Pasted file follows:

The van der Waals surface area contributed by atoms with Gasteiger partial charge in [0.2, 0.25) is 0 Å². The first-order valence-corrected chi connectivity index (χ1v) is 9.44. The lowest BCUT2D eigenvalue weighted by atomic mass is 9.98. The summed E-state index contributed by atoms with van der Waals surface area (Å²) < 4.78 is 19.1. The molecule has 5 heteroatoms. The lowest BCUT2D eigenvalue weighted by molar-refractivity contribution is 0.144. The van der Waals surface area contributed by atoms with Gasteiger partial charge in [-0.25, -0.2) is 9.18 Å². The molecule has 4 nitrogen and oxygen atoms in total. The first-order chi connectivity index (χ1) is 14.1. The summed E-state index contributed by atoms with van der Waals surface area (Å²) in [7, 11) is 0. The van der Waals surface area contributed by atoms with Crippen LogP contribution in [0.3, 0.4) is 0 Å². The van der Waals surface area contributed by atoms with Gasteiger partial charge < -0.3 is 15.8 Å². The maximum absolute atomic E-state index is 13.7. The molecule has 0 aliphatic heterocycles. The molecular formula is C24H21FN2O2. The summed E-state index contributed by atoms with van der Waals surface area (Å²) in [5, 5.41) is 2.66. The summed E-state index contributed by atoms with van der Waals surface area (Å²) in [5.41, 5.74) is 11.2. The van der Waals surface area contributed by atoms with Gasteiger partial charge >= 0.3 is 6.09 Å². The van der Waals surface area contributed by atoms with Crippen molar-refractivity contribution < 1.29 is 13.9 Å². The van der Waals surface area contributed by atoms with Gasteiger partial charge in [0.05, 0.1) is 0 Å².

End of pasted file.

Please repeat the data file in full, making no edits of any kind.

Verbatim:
The van der Waals surface area contributed by atoms with Gasteiger partial charge in [0.2, 0.25) is 0 Å². The first-order valence-corrected chi connectivity index (χ1v) is 9.44. The lowest BCUT2D eigenvalue weighted by atomic mass is 9.98. The summed E-state index contributed by atoms with van der Waals surface area (Å²) < 4.78 is 19.1. The molecule has 5 heteroatoms. The lowest BCUT2D eigenvalue weighted by molar-refractivity contribution is 0.144. The van der Waals surface area contributed by atoms with Gasteiger partial charge in [-0.25, -0.2) is 9.18 Å². The molecule has 4 nitrogen and oxygen atoms in total. The first-order chi connectivity index (χ1) is 14.1. The summed E-state index contributed by atoms with van der Waals surface area (Å²) in [7, 11) is 0. The van der Waals surface area contributed by atoms with Crippen LogP contribution in [0.3, 0.4) is 0 Å². The van der Waals surface area contributed by atoms with Gasteiger partial charge < -0.3 is 15.8 Å². The maximum absolute atomic E-state index is 13.7. The molecule has 0 aliphatic heterocycles. The molecular formula is C24H21FN2O2. The summed E-state index contributed by atoms with van der Waals surface area (Å²) in [5, 5.41) is 2.66. The summed E-state index contributed by atoms with van der Waals surface area (Å²) in [5.41, 5.74) is 11.2. The van der Waals surface area contributed by atoms with Gasteiger partial charge >= 0.3 is 6.09 Å². The van der Waals surface area contributed by atoms with Crippen molar-refractivity contribution < 1.29 is 13.9 Å². The van der Waals surface area contributed by atoms with Gasteiger partial charge in [0.05, 0.1) is 0 Å².